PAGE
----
Near the conclusion of the call, I decided to make a joke with Michael. If you know me, you know this is my style of humor. I said, "I understand this position comes with a six figure salary and an honorary doctoral degree from the university." It was a laughable suggestion, obviously we were talking about an uncompensated volunteer role. But Michael didn't get the joke and stammered awkwardly. "Where did you get that information?", he asked. I let him know I was just kidding, but it curiously took a minute for him to regain his composure.


It all seemed harmless enough. On the phone, I agreed that I would be interested in moving forward with the program. Michael told me to expect a letter in the next day or so, formalizing an invitation to join the Advisory Panel for the Digital Marketing Program at Shenandoah University.


After this conversation, I proudly shared the news with my Mom and a few close friends. I have to admit, Mom seemed a bit skeptical. However friends and colleagues congratulated me on the achievement.


The next day, a formal letter arrived via Zoho Sign (a low rent version of Docusign). Here's the letter:



Like most victims of scams, I was not reading the fine print. Looking back at this signed copy of the letter, I realize I was presented with a requirement to register myself or a colleague for the class. I didn't see it. But I definitely signed it.


So, I was very surprised to receive a follow-up email describing "Next Steps". I wasn't expecting any additional steps and not looking forward to any. I let this sit in my inbox for a day or two.


In the meantime, I posted about my appointment to the Advisory Panel on Facebook. I even spent 20-30 minutes creating a custom graphic for my post:

Shenandoah University is a second rate trade school. Don't go there.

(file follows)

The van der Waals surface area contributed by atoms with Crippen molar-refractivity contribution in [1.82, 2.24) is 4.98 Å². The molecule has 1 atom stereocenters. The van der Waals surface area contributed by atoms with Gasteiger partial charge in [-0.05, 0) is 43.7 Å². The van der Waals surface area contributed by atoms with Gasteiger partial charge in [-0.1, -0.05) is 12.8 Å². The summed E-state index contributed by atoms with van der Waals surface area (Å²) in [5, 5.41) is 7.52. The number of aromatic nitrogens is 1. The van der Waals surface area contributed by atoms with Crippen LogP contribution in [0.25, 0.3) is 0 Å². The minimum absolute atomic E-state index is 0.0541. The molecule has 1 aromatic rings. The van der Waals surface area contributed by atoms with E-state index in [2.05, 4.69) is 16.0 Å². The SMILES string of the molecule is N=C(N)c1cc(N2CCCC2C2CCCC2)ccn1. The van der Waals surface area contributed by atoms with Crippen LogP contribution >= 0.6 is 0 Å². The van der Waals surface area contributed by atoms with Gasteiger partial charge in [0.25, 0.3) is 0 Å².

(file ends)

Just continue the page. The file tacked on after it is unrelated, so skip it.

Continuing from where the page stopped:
This post had the most likes of anything I've posted in 2023. Friends, family members and former colleagues all seemed to like the idea of the aging digital marketing expert taking a step toward academia.


I think I finally read this email on Saturday...


I was finally on alert that these people were trying to sell me something. But I figured I'd ignore it and probably continue with the program anyway. Then I got another email. This time they made it clear that I wasn't going to be appointed to the Advisory Panel after all if I didn't take advantage of this great deal on a certificate program.



I finally saw that they were trying to get me (or an employee) to register for this course for $1,498.50. Now to be fair, that represents a 70% discount versus the full price at $4,995, so I should be grateful, right?


It finally hit home that my legendary expertise as a digital marketer was not finally being recognized in the halls of higher education. Rather, some poor schmuck in a boiler room telemarketing agency in Lahore, Pakistan found and targeted me on LinkedIn. I would never enjoy the honor of being an unpaid member of the Advisory Panel for the Digital Marketing Program at Shenandoah University, and I would never get my hands on whatever was inside that welcome kit! Dammit!